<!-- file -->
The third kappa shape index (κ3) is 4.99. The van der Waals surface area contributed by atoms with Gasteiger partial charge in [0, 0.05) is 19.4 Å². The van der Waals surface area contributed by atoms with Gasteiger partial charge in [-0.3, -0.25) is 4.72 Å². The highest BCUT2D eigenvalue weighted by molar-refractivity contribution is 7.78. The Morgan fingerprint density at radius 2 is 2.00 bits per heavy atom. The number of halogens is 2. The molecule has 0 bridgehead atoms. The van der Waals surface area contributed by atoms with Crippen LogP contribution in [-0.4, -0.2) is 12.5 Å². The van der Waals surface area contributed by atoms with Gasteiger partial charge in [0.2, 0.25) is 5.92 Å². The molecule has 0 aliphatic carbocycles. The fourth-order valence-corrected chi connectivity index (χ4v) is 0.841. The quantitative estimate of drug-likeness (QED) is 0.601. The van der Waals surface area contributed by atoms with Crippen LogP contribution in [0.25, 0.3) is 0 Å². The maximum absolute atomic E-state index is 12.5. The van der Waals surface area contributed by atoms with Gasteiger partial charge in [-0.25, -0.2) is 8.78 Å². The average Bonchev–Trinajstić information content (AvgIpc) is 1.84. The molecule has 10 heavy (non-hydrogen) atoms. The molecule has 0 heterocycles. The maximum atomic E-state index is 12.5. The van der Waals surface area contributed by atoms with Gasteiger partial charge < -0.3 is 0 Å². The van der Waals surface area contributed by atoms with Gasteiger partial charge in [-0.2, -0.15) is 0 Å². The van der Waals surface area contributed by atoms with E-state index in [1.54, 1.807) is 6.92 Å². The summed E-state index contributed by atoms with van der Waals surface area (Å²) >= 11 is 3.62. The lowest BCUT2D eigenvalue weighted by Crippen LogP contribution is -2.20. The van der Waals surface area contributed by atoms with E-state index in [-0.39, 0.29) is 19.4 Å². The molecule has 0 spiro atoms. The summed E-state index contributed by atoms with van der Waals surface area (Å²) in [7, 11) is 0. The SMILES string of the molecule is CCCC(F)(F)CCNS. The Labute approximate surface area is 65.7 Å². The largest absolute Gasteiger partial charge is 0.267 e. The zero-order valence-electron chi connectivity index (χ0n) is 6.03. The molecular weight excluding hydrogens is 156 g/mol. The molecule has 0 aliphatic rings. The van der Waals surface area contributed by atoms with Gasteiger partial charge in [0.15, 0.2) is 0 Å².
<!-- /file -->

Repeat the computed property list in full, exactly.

The third kappa shape index (κ3) is 4.99. The van der Waals surface area contributed by atoms with Gasteiger partial charge in [0, 0.05) is 19.4 Å². The van der Waals surface area contributed by atoms with Gasteiger partial charge in [-0.3, -0.25) is 4.72 Å². The highest BCUT2D eigenvalue weighted by molar-refractivity contribution is 7.78. The Morgan fingerprint density at radius 2 is 2.00 bits per heavy atom. The number of halogens is 2. The molecule has 0 bridgehead atoms. The van der Waals surface area contributed by atoms with Crippen LogP contribution in [-0.4, -0.2) is 12.5 Å². The van der Waals surface area contributed by atoms with Gasteiger partial charge in [0.2, 0.25) is 5.92 Å². The molecule has 0 aliphatic carbocycles. The fourth-order valence-corrected chi connectivity index (χ4v) is 0.841. The quantitative estimate of drug-likeness (QED) is 0.601. The van der Waals surface area contributed by atoms with Crippen LogP contribution in [0.25, 0.3) is 0 Å². The maximum absolute atomic E-state index is 12.5. The van der Waals surface area contributed by atoms with Gasteiger partial charge in [-0.25, -0.2) is 8.78 Å². The average Bonchev–Trinajstić information content (AvgIpc) is 1.84. The molecule has 10 heavy (non-hydrogen) atoms. The molecule has 0 heterocycles. The maximum atomic E-state index is 12.5. The van der Waals surface area contributed by atoms with Gasteiger partial charge < -0.3 is 0 Å². The van der Waals surface area contributed by atoms with Gasteiger partial charge in [-0.2, -0.15) is 0 Å². The van der Waals surface area contributed by atoms with E-state index in [1.54, 1.807) is 6.92 Å². The summed E-state index contributed by atoms with van der Waals surface area (Å²) >= 11 is 3.62. The lowest BCUT2D eigenvalue weighted by Crippen LogP contribution is -2.20. The van der Waals surface area contributed by atoms with E-state index in [-0.39, 0.29) is 19.4 Å². The molecule has 0 spiro atoms. The summed E-state index contributed by atoms with van der Waals surface area (Å²) in [7, 11) is 0. The SMILES string of the molecule is CCCC(F)(F)CCNS. The Labute approximate surface area is 65.7 Å². The largest absolute Gasteiger partial charge is 0.267 e. The zero-order valence-electron chi connectivity index (χ0n) is 6.03. The molecular weight excluding hydrogens is 156 g/mol. The molecule has 0 aliphatic rings. The van der Waals surface area contributed by atoms with Gasteiger partial charge in [0.15, 0.2) is 0 Å².